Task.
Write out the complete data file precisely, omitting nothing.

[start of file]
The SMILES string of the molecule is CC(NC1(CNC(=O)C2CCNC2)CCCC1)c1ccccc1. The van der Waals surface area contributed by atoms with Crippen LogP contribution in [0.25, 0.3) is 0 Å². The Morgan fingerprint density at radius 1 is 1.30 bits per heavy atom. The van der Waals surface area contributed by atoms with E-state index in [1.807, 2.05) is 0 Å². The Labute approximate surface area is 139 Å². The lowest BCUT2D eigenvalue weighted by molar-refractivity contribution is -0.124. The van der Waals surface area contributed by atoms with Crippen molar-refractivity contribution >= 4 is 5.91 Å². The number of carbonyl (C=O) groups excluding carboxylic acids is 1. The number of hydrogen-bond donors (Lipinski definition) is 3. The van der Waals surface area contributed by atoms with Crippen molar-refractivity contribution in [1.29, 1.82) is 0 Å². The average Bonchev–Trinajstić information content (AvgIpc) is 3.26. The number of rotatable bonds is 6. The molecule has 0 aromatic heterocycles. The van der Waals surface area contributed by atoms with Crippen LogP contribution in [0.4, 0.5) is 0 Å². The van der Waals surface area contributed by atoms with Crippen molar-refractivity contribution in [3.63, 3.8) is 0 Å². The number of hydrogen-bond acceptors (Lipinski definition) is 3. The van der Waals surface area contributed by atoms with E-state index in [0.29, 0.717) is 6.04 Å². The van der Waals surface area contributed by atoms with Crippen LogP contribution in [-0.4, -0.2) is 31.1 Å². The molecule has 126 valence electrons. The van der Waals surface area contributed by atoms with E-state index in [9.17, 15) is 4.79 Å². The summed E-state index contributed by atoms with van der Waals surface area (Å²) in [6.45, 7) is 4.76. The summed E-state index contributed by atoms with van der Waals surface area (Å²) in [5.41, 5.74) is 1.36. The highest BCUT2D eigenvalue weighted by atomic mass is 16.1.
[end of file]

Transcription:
The SMILES string of the molecule is CC(NC1(CNC(=O)C2CCNC2)CCCC1)c1ccccc1. The van der Waals surface area contributed by atoms with Crippen LogP contribution in [0.25, 0.3) is 0 Å². The Morgan fingerprint density at radius 1 is 1.30 bits per heavy atom. The van der Waals surface area contributed by atoms with E-state index in [1.807, 2.05) is 0 Å². The Labute approximate surface area is 139 Å². The lowest BCUT2D eigenvalue weighted by molar-refractivity contribution is -0.124. The van der Waals surface area contributed by atoms with Crippen molar-refractivity contribution >= 4 is 5.91 Å². The number of carbonyl (C=O) groups excluding carboxylic acids is 1. The number of hydrogen-bond donors (Lipinski definition) is 3. The van der Waals surface area contributed by atoms with Crippen molar-refractivity contribution in [1.29, 1.82) is 0 Å². The average Bonchev–Trinajstić information content (AvgIpc) is 3.26. The number of rotatable bonds is 6. The molecule has 0 aromatic heterocycles. The van der Waals surface area contributed by atoms with Crippen LogP contribution in [0.4, 0.5) is 0 Å². The van der Waals surface area contributed by atoms with Crippen molar-refractivity contribution in [3.63, 3.8) is 0 Å². The number of hydrogen-bond acceptors (Lipinski definition) is 3. The van der Waals surface area contributed by atoms with E-state index in [0.29, 0.717) is 6.04 Å². The van der Waals surface area contributed by atoms with Crippen LogP contribution in [-0.4, -0.2) is 31.1 Å². The molecule has 126 valence electrons. The van der Waals surface area contributed by atoms with E-state index in [9.17, 15) is 4.79 Å². The summed E-state index contributed by atoms with van der Waals surface area (Å²) in [6.45, 7) is 4.76. The summed E-state index contributed by atoms with van der Waals surface area (Å²) in [5.41, 5.74) is 1.36. The highest BCUT2D eigenvalue weighted by atomic mass is 16.1.